A line: from the eye point through the viewing plane (a layer of pixels), bouncing from one object to another until it reaches back to the light. These eyes don’t see anything, they do not reflect anything. No light reaches them. Rendered eyes are never whole. To be complete they need something outside them: a calm lake, a gravel pit, the rise of a distant sun, a startled animal that returns their gaze, a room with a window frame casting a shadow. The objects and images themselves are irrelevant and exchangeable; what matters is their reflection on the outer surface of the eye. The reflection itself becomes a trace of the real. The crude appeal of early examples of rendered eyes can be attributed to their blankness, their lack of reflection. Windows often appear in these eyes—as if these eyes only became visible in confined spaces.
Window frames are a pronounced structure and their reflection provides an easily visible trace even at low resolution: a shadow across these eyes that refers back to an enclosed space, as well as a larger world beyond it. Although this world can remain vague and indistinct, overexposed into a radiant glow. The rendered eyes could belong to imaginary doppelgängers of the people working the streets below Joyce Baronio’s 42nd Street Studio, where the photographer created a series of portraits that are also a homage to the confined space of her studio. Each of the portraits is marked by signature shadows and corners, as if the room itself, and the light from the city outside, was superimposed on the images. The space expands; it becomes larger, more expressive, leaving a trace on the skin of the models. Much like a scene that only exists to grant realism to an imaginary object, to reflect on the rendered iris, a room that gazes into the void.
The things we see in the world around us are illuminated by light sources that emit rays, or streams of photons, traveling on the same path until their progress is interrupted by a surface. When an object blocks the light, it creates shadows. The light can be reflected from one object to another, such as when we see the images of one object reflected in the surface of another. When light changes as it passes through transparent or semi-transparent objects, like glass or water, it is refracted. As the light continues to travel in other directions, the process is repeated once the rays hit other surfaces. The results of these effects are changes in color intensity and hue. Ray tracing assumes these values as pixel color and illumination levels. The final rendered pixel color is affected by the color and lighting information of all the objects a ray travels through or bounces off in a scene. The applied mathematics of visual representation: the area of light simulation equals the number of visible shadow rays divided by the number of all shadow rays. This is how you make realistic eyes.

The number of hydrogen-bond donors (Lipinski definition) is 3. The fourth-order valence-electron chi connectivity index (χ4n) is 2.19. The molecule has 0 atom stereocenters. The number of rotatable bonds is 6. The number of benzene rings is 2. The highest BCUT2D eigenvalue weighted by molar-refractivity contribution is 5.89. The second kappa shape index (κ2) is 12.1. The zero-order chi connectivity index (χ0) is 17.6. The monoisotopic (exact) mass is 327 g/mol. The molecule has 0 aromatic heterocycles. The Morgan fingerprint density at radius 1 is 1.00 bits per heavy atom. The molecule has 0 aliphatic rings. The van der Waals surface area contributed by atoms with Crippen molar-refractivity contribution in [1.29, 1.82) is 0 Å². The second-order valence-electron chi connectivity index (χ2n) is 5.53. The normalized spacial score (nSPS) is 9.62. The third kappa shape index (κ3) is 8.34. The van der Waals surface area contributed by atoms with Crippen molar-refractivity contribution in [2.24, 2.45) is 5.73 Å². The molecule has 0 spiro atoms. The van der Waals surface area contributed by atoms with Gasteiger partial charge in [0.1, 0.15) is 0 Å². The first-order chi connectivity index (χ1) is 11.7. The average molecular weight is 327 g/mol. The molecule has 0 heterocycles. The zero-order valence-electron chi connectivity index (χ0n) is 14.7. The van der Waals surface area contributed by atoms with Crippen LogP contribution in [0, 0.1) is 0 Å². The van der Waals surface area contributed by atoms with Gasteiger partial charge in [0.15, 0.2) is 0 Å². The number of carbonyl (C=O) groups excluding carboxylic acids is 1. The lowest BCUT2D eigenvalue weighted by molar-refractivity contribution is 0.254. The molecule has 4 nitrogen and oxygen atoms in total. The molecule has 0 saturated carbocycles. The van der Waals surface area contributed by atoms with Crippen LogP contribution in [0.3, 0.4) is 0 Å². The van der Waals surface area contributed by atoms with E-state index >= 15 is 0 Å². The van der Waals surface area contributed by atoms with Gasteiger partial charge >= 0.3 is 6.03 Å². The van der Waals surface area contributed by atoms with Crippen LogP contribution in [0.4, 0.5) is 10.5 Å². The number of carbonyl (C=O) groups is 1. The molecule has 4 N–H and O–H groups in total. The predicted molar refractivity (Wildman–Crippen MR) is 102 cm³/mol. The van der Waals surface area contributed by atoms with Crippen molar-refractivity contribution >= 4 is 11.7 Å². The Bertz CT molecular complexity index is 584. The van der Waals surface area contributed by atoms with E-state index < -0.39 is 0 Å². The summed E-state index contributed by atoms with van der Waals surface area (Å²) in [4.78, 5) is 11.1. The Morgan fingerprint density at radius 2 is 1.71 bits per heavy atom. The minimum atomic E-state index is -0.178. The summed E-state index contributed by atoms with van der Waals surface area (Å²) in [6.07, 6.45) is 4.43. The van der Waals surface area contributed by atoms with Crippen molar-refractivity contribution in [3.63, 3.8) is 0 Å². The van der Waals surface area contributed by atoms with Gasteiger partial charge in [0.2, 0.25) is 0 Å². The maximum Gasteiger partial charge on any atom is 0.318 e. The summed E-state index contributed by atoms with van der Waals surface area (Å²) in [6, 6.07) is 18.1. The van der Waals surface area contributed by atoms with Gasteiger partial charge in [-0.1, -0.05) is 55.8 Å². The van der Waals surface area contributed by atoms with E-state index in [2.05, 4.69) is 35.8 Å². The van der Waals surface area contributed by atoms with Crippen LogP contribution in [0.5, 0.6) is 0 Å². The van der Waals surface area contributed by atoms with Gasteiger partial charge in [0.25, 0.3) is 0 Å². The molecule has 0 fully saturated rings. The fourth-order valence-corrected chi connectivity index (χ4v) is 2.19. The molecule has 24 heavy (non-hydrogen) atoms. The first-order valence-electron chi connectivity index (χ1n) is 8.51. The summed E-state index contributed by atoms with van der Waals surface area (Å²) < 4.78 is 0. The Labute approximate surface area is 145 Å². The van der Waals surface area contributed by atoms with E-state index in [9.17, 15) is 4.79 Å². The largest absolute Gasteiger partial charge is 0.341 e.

To render images, the ray tracing process does something remarkable: it reverses the direction of the light. The scene is imagined from the vantage point of the eye. The rays travel back to the light source. “Whether the light emanates from outside us before it is interiorised by the eye … or whether the light emanates from inside and projects the entity, as in hallucination or in certain dreams, makes little difference in this context,” wrote Paul de Man on Baudelaire’s “Obsession.” In ray tracing the eye no longer sees something outside itself, but observes a scene of its own making, an image projected outward from the iris. The process demands the existence of an imaginary eye object, the result is a photorealistic world built of shadow rays with no existence beyond its relation to the eye. In the real world, due to the time it takes the photons to reach our eye, everything we see is already a thing of the past. To make the artificial eye believable, it takes a rendered scene from a fictional past to be reflected in the eye. But this fictional past is only a past by implication, in the sense that it mimics our perception. The reversal of direction in ray tracing is instantaneous. The simulated past exists at the same time as the simulated present. There is no time difference here, computational time flattens the temporal scope of the image. History, personal experience, real-life events: they can lead you to a refugee camp, to the city streets or into a closed room, but all these trajectories are meaningless here. Nothing ever led up to this point.
There are other possibilities. The iris object can be multiplied by the thousand. An expanding set of unique identifiers exposed to our methods. We can create ray traced images of an eye which reflects another rendered eye observing a third artificial eye. The layers accumulate, the rays travel back to improbable sources. What makes an eye appear as real is a further reflection, the reflection of a world in another eye. A different sphere. In the late 1970s, while Joyce Baronio portrayed the sex workers that mingled in the streets below her studio, the ray tracing technique evolved through experiments with shading processors that used spheres as test objects. Looking at such an image is like looking at grains of sand on a rendered beach, gazing into a myriad of crystal spheres, searching for a light source that can never be found.
Where does the light that a rendered iris processes come from? You can build and render eyes with dedicated software. You shape the sphere and sculpt the iris. You activate Radial Symmetry. You draw fibers, you spray lines. You smooth them out. You add fibrous color variation. After that you turn to the Cornea, the outer eye. This is the shape where the reflections happen. In the software you need to choose material properties for the inner and outer eye to render the textures. You set the inner eye to plastic and the outer eye to glass. This is to enable refraction: the movement of light through transparent things. The human cornea has a refraction index of about 1.376. You enter properties in the material dialogue window and then you see an image of the world, real or artificial, reflected in the model of the eye. A quarry at sunset maybe. Pink and pastel marbles, unmoving, reflecting.